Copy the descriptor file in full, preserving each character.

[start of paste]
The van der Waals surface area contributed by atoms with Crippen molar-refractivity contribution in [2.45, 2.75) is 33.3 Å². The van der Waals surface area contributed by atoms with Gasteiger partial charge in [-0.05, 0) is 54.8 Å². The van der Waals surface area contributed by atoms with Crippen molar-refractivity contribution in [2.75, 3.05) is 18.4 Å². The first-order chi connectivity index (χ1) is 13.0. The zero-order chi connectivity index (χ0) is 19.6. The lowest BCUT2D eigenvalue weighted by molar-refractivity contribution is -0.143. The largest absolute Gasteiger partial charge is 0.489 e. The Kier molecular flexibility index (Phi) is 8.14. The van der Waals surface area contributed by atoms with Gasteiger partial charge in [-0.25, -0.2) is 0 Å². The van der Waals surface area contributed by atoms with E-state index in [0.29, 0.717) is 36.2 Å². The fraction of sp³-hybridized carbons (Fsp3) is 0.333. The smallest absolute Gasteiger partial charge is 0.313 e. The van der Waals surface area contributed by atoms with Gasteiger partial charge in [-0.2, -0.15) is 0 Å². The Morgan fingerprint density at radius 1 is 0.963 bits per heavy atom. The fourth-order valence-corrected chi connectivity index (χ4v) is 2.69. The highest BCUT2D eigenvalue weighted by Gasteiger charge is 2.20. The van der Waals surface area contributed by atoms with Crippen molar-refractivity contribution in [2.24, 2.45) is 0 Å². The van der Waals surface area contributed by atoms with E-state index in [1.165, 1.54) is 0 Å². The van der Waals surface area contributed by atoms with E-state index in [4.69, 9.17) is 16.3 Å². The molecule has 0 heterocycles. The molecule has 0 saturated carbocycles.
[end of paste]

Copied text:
The van der Waals surface area contributed by atoms with Crippen molar-refractivity contribution in [2.45, 2.75) is 33.3 Å². The van der Waals surface area contributed by atoms with Gasteiger partial charge in [-0.05, 0) is 54.8 Å². The van der Waals surface area contributed by atoms with Crippen molar-refractivity contribution in [2.75, 3.05) is 18.4 Å². The first-order chi connectivity index (χ1) is 13.0. The zero-order chi connectivity index (χ0) is 19.6. The lowest BCUT2D eigenvalue weighted by molar-refractivity contribution is -0.143. The largest absolute Gasteiger partial charge is 0.489 e. The Kier molecular flexibility index (Phi) is 8.14. The van der Waals surface area contributed by atoms with Gasteiger partial charge in [-0.25, -0.2) is 0 Å². The van der Waals surface area contributed by atoms with E-state index in [0.29, 0.717) is 36.2 Å². The fraction of sp³-hybridized carbons (Fsp3) is 0.333. The smallest absolute Gasteiger partial charge is 0.313 e. The van der Waals surface area contributed by atoms with Gasteiger partial charge in [-0.2, -0.15) is 0 Å². The Morgan fingerprint density at radius 1 is 0.963 bits per heavy atom. The fourth-order valence-corrected chi connectivity index (χ4v) is 2.69. The highest BCUT2D eigenvalue weighted by Gasteiger charge is 2.20. The van der Waals surface area contributed by atoms with Crippen molar-refractivity contribution in [2.24, 2.45) is 0 Å². The van der Waals surface area contributed by atoms with E-state index in [1.165, 1.54) is 0 Å². The van der Waals surface area contributed by atoms with E-state index in [4.69, 9.17) is 16.3 Å². The molecule has 0 heterocycles. The molecule has 0 saturated carbocycles.